Wifredo Lam. The Jungle (La Jungla). 1943. Gouache on paper mounted on canvas, 94 1/4 × 90 1/2" (239.4 × 229.9 cm). Inter-American Fund. © 2019 Artists Rights Society (ARS), New York/ADAGP, Paris
  • MoMA, Floor 4, 401 The David Geffen Galleries

The devastation of World War II caused a mass exodus from Europe to locations around the globe. Among the refugees who flooded into New York were artists and art dealers whose presence transformed the city’s cultural scene. These figures exchanged ideas with their American counterparts, mutually influencing each other’s work. The search for safety took artists to other places, such as Cuba, that inspired the work they made upon arriving. Those who remained in Europe—whether by choice or not—made art marked by the legacy of a shattered, war-torn continent.

Surrealism was a touchstone for many artists who sought inspiration in the realm of the fantastic, and they incorporated a vocabulary of totemic forms, lunar landscapes, and swirling organic shapes into their work. Their cosmic imagery evokes far-off galaxies but also, as Cuban artist Wifredo Lam said, “communicates a psychic state.”

20 works online
Licensing

If you would like to reproduce an image of a work of art in MoMA’s collection, or an image of a MoMA publication or archival material (including installation views, checklists, and press releases), please contact Art Resource (publication in North America) or Scala Archives (publication in all other geographic locations).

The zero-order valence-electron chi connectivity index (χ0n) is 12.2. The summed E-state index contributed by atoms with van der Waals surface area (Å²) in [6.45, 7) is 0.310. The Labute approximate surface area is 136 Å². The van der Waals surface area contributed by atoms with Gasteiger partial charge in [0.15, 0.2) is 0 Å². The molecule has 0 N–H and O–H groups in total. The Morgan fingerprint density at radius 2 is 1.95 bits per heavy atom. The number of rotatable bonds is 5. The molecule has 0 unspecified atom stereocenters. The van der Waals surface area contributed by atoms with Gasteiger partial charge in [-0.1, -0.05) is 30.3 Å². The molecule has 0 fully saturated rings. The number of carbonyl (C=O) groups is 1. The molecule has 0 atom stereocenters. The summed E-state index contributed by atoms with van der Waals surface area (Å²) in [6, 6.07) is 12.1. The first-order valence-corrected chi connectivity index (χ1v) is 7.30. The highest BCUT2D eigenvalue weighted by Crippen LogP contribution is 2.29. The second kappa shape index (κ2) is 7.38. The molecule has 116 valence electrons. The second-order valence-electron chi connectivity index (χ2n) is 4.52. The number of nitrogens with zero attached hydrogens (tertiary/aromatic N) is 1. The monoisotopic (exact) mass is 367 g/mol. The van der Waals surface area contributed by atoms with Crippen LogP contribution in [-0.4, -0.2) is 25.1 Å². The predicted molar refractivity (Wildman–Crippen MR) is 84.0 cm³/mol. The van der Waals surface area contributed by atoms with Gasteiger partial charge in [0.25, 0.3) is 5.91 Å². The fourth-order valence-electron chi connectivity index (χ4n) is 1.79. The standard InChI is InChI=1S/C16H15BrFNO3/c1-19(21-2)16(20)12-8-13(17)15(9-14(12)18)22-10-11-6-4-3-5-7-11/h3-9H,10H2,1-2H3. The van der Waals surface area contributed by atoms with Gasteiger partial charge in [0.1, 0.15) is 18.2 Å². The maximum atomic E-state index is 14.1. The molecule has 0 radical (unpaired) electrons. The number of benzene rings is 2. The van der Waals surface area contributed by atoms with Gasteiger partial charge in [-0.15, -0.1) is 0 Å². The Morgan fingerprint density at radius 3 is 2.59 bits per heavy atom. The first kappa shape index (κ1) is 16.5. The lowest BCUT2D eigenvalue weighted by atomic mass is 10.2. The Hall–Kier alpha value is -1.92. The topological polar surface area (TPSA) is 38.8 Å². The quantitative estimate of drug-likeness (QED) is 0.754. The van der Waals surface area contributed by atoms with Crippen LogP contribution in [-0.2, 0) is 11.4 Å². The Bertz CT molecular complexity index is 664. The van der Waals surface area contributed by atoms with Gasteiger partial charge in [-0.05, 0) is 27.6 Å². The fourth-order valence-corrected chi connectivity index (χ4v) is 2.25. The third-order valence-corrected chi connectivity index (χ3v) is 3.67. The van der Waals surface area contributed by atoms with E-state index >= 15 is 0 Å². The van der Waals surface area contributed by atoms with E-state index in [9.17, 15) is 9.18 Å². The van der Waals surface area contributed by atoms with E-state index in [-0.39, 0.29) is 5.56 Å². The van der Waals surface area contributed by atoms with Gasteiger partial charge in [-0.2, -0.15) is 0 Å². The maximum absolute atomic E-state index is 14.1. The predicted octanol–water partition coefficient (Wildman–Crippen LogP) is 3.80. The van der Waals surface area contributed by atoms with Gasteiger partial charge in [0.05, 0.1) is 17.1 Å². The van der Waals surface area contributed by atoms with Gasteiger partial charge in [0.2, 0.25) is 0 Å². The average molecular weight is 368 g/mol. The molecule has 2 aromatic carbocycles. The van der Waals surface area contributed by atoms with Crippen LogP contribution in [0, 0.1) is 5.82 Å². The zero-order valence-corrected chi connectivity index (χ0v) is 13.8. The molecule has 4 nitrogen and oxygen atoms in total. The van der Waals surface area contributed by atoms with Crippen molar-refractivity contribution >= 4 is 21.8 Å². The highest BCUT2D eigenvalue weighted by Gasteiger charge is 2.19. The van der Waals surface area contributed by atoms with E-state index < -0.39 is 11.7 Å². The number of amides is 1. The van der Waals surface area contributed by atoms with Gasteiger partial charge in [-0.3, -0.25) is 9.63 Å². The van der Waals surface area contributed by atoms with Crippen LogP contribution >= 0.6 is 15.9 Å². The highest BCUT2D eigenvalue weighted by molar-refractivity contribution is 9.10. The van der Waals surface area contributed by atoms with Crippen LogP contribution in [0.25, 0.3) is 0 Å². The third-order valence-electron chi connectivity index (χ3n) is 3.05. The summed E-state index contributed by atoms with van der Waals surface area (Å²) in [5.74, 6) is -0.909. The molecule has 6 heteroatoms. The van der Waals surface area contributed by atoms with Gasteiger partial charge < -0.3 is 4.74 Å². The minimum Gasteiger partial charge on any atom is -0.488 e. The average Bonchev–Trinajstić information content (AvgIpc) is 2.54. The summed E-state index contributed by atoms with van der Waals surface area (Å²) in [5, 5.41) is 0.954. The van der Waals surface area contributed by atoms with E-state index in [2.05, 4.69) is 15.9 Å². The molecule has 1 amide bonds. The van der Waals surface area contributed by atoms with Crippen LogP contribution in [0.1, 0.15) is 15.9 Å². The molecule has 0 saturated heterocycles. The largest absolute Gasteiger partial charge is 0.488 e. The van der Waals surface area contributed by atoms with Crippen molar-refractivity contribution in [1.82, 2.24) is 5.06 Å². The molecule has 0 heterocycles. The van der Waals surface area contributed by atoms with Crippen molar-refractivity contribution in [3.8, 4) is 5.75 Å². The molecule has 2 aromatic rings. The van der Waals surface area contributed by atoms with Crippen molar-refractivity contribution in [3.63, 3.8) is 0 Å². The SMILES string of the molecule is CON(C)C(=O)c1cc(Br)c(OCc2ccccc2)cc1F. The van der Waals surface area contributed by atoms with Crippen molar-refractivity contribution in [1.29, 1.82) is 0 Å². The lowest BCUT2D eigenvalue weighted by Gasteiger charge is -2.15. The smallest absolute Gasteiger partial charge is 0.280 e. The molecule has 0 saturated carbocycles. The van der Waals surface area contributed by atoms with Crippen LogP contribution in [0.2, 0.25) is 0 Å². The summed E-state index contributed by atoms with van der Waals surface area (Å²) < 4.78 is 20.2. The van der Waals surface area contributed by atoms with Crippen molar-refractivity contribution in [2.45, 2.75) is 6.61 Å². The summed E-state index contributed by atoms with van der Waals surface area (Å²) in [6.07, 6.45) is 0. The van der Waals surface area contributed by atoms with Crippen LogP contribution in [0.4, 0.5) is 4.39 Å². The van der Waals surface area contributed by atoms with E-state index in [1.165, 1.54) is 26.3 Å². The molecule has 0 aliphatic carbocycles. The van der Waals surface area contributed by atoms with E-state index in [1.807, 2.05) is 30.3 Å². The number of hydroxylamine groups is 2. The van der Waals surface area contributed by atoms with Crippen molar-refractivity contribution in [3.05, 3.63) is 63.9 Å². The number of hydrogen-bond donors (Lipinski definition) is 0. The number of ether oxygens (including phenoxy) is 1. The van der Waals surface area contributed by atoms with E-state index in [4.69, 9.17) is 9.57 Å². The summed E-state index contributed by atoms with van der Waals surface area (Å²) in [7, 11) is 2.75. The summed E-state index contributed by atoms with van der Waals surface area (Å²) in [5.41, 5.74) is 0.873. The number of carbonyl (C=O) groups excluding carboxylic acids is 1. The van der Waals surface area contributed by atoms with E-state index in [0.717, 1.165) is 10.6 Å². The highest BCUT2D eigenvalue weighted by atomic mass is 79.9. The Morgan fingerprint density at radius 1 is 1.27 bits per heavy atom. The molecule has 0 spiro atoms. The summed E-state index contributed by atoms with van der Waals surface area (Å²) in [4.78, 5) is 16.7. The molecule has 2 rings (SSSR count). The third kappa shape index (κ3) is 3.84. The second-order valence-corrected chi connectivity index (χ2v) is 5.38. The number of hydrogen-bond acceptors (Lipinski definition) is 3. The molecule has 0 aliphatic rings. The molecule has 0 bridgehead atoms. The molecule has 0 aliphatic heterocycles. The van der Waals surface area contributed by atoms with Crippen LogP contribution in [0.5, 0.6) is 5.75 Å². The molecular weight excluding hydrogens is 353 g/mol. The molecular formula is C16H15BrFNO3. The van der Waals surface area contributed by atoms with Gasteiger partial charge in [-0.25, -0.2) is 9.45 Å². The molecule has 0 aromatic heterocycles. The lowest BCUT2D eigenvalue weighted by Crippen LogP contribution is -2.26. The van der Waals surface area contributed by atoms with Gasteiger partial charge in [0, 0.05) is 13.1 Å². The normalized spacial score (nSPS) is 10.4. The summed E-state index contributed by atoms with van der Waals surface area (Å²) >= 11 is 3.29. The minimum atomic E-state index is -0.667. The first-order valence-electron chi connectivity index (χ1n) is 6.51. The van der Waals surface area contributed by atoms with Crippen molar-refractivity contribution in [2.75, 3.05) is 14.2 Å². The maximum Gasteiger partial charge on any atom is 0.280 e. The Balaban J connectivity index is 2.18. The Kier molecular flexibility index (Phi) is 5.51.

All requests to license audio or video footage produced by MoMA should be addressed to Scala Archives at firenze@scalarchives.com. Motion picture film stills or motion picture footage from films in MoMA’s Film Collection cannot be licensed by MoMA/Scala. For licensing motion picture film footage it is advised to apply directly to the copyright holders. For access to motion picture film stills please contact the Film Study Center. More information is also available about the film collection and the Circulating Film and Video Library.

If you would like to reproduce text from a MoMA publication or moma.org, please email text_permissions@moma.org. If you would like to publish text from MoMA’s archival materials, please fill out this permission form and send to archives@moma.org.

Feedback

This record is a work in progress. If you have additional information or spotted an error, please send feedback to digital@moma.org.